The investigation uncovered a trafficking highway running from the Eritrean highlands through Sudan's refugee camps into the Sinai desert, delivering arms to militant groups, and Eritrean asylum seekers to Bedouin gangs, who use electrocution, rape and murder to extort up to $40,000 from relatives in the Eritrean diaspora for their release.
According to witness testimony, part of the smuggled arsenal is sold to Palestinian militants in the Gaza Strip. This industry, run jointly by Eritrean officials, Sudanese and Egyptian smuggling gangs, is estimated to generate more than $10 million a year.
The monitoring group's findings were leaked on Monday, and place Eritrea in clear contravention of a sanctions regime imposed in 2009, which prevents it from exporting weapons. The report names General Teklai Kifle ''Manjus'', commander of Eritrea's western military zone, as the mastermind.
''Multiple independent sources in Israel and the Sinai have identified General Teklai Kifle Manjus … as well as a string of intermediaries, as being directly responsible for the cross-border smuggling of humans and weapons from Eritrea,'' it states. ''The weapons are generally described as Kalashnikov-pattern assault rifles and rocket-propelled grenades. Many bear the inscriptions of Eritrean military units to which they previously belonged.''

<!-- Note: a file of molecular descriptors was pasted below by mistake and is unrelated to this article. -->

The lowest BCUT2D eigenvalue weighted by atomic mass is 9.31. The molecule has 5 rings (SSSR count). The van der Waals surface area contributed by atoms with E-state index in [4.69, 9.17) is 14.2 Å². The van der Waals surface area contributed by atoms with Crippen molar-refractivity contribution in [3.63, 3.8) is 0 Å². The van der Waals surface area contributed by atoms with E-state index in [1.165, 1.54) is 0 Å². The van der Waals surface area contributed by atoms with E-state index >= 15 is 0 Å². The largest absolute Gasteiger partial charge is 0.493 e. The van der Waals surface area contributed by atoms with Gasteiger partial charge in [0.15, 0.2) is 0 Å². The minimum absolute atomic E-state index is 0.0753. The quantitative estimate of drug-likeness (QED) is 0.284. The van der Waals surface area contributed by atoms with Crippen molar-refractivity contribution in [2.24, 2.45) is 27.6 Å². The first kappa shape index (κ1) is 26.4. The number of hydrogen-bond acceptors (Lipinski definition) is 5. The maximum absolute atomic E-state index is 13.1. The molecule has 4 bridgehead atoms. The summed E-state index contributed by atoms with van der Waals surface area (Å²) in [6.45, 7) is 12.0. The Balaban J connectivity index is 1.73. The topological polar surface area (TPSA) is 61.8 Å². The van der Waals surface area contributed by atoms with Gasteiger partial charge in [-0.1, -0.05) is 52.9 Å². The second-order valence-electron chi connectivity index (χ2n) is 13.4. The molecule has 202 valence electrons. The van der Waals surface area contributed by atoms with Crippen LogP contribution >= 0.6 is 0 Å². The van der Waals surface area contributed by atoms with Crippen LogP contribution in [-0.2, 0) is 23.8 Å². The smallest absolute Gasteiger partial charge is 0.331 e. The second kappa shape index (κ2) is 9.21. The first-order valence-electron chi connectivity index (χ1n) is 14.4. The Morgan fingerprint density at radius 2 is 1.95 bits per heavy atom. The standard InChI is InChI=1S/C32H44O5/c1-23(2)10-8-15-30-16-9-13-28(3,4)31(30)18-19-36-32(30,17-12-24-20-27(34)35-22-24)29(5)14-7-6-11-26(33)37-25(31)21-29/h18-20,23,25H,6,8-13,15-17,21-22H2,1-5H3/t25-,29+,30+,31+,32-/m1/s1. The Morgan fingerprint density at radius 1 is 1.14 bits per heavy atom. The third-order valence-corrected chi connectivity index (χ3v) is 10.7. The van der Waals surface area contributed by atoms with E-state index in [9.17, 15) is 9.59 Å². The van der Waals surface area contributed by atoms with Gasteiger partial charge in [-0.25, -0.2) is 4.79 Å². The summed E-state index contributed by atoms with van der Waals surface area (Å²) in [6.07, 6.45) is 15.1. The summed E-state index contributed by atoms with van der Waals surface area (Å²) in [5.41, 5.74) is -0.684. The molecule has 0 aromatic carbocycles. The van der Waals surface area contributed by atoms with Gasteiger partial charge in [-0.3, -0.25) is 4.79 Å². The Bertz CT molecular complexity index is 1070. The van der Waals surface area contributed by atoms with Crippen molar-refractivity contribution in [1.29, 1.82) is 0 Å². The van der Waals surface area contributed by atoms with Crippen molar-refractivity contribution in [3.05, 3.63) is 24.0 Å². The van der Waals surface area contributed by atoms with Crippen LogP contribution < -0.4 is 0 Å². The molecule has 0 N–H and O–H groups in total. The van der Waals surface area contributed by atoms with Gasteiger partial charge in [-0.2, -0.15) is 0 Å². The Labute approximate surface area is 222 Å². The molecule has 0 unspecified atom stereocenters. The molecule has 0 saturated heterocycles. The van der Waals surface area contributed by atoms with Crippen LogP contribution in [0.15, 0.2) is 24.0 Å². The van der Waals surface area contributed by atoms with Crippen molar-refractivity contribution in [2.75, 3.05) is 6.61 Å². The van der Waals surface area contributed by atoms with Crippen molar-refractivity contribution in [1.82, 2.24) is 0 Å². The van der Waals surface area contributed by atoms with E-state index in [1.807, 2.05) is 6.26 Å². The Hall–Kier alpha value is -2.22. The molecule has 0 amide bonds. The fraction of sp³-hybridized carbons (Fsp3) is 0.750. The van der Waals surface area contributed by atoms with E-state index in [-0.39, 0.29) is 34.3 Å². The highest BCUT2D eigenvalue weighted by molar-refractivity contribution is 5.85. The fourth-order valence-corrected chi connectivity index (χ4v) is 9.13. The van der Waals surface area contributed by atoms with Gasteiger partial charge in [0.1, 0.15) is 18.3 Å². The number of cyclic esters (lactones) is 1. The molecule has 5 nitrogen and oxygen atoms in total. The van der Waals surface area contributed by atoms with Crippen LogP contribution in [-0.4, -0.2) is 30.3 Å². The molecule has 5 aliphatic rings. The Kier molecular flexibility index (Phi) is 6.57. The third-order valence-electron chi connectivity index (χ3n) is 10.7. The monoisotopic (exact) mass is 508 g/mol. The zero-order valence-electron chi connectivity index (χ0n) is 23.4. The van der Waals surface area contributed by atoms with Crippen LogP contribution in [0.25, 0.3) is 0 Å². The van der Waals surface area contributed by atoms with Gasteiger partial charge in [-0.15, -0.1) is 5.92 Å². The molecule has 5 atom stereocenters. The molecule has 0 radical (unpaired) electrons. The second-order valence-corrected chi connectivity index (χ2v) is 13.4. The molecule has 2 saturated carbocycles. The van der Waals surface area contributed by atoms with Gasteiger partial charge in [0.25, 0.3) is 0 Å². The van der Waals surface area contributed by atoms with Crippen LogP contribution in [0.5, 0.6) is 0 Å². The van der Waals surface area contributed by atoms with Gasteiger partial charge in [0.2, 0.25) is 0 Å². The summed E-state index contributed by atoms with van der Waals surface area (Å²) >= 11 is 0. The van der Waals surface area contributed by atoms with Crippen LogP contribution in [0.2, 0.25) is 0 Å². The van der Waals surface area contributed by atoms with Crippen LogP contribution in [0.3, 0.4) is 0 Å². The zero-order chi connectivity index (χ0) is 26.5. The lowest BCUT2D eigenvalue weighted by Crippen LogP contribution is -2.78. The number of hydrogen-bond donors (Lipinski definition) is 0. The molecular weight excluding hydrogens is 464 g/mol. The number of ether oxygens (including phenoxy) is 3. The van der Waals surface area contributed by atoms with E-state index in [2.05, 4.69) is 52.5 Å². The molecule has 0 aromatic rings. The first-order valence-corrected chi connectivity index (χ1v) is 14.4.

Tesfamariam Tekeste Debbas, Eritrea's ambassador to Israel, dismissed the allegations.
''If they can give 100 per cent evidence, then this guy [Manjus] will be in jail in Eritrea,'' he said. ''Where are the facts? One lie is repeated so many times it is like a truth.''
Eritrea, with a population of little more than 5 million, has one of the largest armies in Africa, made up of soldiers forced into national service.
President Isaias Afewerki justifies this with the threat of a renewed conflict with Ethiopia, from which Eritrea gained independence in 1992 during a decades-long war, which officially ended in 2000.
The UN estimates 3000 people left Eritrea in every month of 2011, most for Sudan or Ethiopia, many bound for Israel. These are the refugees who fuel the Sinai smuggling industry.
The UN High Commissioner for Refugees estimates that almost 60,000 Eritreans crossed into Israel from Egypt between 2009 and 2011.
Avi Granot, head of the Africa division in Israel's foreign ministry, denied any knowledge of Eritrean arms entering Sinai.
Eritrea was a strategic ally, he said, the one friendly port on the Red Sea. He also believed reports of trafficking and torture in the Sinai were ''grossly exaggerated''. Guardian
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